There has been a lot of talk recently in UK health related IT sites around getting clinicians to code mainly catalysed by an article on Tim Kelsey’s opinion on the matter in E-Health Insider.

This subject has been very emotive for me for a little while. When I talk tech to fellow GPs, they tend to look at me with a glazed look unless I speak like a soft system designer. Developers on the other hand either don’t know how to handle me, or take me with a pinch of salt. You’re in this half way house and don’t quite fit into either world.

2 Blogs whose authors I have a great amount of respect for summed up the issues perfectly:

By Jeff Atwood on how not to code.
By Scott Hanselman on trying to dig a bit deeper.

Please read both links before coming back here… I’m more in Scott’s camp in that if you have a passion you should work towards a goal with help and assistance but also can appreciate Jeff in that learning to code doesn’t happen overnight and should never happen when certain types of individuals are so casual about it.

One obvious answer is that clinicians shouldn’t code at all and that they should just stay in their role, be advised or advise accordingly. However, when appropriately managed and understood, clinicians can be perfect for the task, so long at they know their limitations. For my agile friends, why be a chicken when you can be a pig?

Putting everything into perspective and as with all things in the NHS, no shoe size fits all, but in summary here is my take. IT itself is as broad and diverse an industry as healthcare but there are 2 areas in my opinion that lead themselves more to the capabilities of health care professionals.

1. Clinician Coders make good System Analysts or Enterprise Architects
Here’s the problem. In order to be a good designer you need to have been a proficient coder. Most coders move this way starting from getting down and dirty with the code up to looking at architecture and design. So clinicians can’t just be fast tracked to understand UML without first knowing the difference between an object and a class. However in my opinion the best place for them is at a strategic level to get developers to operationalise concepts. It’s an interesting paradigm and in my opinion is why enterprise level applications might not work as well in the NHS due to lack of IT proficient advisory clinicians.

2. Clinician Coders make good hackers
A bit tongue and cheek but you ask any clinician who ended up coding how they started and most will say they just tinkered with code which grew and grew. For those in the know, our little niches are perfect for prototyping applications for proof of concept and in understanding the business requirements. We also are quite obsessional and perfectionists, the perfect traits of coders. With this in mind….

Clinicians should be given tools to hack the Business Layer

There are 2 takes on this.
– Clinicians should learn tools which can be supported by devs creating services which they can cherry pick based on need. For example a NHS guru developer can create a RESTFul web service around read codes. A clinician can be given or learn tools to extract this information through calls and process the data as they see fit. Of course it’s more complex than this as they then need to present it but you get the idea : they act as the glue between the data and its presentation.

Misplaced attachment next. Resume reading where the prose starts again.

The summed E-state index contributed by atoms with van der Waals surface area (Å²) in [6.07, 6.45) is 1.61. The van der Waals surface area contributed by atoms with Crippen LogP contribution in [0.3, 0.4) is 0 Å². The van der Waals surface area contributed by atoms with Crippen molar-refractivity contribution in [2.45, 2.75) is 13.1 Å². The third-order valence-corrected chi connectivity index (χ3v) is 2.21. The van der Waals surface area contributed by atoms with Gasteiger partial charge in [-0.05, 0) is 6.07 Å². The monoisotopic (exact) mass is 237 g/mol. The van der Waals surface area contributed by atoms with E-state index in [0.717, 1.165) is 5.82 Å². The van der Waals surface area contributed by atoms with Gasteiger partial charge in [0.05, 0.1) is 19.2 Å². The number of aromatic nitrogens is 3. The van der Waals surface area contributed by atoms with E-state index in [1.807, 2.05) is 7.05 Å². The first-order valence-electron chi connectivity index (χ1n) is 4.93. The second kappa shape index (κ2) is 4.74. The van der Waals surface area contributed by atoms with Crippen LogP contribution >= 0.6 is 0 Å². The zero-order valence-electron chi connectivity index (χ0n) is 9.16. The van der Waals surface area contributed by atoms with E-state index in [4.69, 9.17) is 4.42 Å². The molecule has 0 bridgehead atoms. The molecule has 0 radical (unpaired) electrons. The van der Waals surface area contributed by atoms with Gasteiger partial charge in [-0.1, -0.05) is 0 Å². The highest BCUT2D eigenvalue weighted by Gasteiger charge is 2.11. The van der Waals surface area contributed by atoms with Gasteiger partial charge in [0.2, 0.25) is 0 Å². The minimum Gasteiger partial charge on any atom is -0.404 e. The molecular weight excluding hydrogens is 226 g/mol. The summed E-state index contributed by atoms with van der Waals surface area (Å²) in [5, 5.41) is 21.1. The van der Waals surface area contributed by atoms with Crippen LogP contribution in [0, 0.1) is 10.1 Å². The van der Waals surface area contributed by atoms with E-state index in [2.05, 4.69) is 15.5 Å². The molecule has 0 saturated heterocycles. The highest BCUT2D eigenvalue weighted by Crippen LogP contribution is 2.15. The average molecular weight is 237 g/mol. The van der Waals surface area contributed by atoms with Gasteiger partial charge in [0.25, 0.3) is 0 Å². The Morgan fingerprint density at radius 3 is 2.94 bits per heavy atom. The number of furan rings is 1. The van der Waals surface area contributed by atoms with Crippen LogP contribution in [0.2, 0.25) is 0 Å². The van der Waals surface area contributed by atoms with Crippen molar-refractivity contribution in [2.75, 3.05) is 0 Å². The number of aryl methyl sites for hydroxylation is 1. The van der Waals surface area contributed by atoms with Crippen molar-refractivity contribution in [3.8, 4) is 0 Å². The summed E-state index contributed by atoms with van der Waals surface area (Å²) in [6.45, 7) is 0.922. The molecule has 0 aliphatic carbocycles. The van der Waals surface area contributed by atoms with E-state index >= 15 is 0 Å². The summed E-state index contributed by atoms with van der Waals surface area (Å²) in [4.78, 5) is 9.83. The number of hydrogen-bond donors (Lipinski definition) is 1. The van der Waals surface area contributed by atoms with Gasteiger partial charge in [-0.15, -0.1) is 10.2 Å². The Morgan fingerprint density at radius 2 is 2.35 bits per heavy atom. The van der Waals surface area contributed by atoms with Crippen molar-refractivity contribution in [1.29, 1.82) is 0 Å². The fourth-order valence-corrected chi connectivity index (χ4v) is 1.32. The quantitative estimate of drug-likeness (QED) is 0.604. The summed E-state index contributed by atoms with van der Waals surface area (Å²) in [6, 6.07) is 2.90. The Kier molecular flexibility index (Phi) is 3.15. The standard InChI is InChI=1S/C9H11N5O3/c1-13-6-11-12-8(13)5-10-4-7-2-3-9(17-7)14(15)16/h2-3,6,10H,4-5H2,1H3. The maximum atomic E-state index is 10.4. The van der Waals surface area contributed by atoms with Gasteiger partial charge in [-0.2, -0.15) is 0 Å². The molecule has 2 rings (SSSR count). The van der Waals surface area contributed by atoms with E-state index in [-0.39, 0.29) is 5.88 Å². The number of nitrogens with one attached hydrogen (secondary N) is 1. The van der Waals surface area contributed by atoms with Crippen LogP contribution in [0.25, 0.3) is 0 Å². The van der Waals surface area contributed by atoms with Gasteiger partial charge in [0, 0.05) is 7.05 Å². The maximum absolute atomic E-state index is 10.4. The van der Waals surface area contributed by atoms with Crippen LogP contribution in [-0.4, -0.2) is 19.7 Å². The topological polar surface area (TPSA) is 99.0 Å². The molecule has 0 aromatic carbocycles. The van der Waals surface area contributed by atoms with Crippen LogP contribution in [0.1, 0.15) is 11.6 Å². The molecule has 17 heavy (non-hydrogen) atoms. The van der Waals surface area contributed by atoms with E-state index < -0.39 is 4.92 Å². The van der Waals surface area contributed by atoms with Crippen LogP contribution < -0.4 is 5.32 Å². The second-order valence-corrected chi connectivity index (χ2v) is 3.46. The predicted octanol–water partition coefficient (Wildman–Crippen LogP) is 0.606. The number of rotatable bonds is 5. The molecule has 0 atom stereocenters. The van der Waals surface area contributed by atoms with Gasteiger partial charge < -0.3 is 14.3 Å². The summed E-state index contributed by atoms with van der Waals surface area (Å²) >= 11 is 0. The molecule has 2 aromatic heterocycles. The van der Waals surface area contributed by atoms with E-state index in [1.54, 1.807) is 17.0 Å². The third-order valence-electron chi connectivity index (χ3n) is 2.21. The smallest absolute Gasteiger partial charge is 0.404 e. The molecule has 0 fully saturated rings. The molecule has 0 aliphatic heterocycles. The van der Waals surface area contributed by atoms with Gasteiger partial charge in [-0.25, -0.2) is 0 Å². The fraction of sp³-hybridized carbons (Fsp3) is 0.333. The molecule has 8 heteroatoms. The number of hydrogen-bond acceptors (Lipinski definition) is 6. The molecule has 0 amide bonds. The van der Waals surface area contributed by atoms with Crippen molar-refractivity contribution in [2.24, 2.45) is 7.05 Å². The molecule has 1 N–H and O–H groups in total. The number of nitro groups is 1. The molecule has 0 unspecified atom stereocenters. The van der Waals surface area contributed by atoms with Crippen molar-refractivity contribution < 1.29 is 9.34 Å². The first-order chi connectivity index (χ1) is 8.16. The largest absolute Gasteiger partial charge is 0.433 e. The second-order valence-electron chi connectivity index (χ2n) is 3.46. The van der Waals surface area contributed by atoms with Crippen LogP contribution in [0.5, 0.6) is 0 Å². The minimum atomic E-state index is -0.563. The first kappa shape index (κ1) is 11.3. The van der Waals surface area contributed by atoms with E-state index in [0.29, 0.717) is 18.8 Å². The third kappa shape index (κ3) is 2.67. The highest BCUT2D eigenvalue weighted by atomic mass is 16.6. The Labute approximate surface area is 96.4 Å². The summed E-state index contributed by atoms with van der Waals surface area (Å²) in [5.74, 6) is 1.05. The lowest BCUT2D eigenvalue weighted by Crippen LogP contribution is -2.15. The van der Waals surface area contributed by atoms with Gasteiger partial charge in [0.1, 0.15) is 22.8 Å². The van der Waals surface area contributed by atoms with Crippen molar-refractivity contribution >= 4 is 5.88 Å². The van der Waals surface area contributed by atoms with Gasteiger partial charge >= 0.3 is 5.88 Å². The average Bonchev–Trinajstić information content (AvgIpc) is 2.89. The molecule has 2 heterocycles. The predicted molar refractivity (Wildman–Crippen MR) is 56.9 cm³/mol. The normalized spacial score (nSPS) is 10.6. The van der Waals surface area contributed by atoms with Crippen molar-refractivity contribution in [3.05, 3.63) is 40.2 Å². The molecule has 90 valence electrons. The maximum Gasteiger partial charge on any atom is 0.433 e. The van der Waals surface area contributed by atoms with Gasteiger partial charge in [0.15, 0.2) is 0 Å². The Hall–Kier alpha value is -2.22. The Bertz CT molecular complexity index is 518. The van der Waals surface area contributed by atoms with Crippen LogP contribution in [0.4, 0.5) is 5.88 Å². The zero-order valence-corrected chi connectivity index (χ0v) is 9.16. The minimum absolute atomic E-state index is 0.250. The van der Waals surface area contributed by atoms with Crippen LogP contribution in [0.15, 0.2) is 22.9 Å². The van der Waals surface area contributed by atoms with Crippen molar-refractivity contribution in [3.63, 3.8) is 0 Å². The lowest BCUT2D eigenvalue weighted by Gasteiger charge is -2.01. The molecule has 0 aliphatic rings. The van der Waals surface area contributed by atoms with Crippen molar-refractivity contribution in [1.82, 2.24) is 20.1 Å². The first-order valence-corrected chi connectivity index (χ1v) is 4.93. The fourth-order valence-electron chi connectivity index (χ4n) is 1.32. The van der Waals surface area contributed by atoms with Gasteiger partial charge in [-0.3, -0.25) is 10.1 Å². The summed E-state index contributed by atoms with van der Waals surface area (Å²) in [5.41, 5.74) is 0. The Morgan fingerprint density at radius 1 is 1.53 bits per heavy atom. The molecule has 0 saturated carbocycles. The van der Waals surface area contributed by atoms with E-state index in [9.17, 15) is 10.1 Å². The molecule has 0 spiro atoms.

– Clinicians should be integrated into creating the business layer through some kind of scripting language. From my embryonic knowledge of OpenEHR this is the approach I think they are taking.

Tools for the Job
I really admire the work of HandiHealth and will watch with total fascination around how they approach the problem of getting clinicians on board and working closer to the back office and GUI guys to implement suggested ideas. I’m skirting around the issue a bit around tools for the job, but HandiHealth is a good start to realise that clinicians are not alone and we shouldn’t think ourselves as one man bands. It will take a collaborative effort both on a small scale and a large scale to make IT work in the NHS.

Beyond understanding the nuances of any open standard architecture, what tools should clinicians start to learn? I think Python really fits the bill here and clinicians who want to start coding should learn this high level language together with XML.

I’m the first to say I have rudimentary knowledge of Python but it seems to tick the boxes in many fronts: it’s a high level scripting type language; it’s object orientated; it’s open source; you can call services from it; it’s OS independent.. the list goes on.

So in summary in my opinion,

clinicians who really want to start to code should HACK the business layer using high level tools eg python in collaboration and in support with developers

This isn’t a revelation and maybe echoes other’s thoughts on the matter.

In future blogs I’ll try to do my bit on teaching fundamentals of coding from a clinician’s point of view.

Categories: All, NHSIT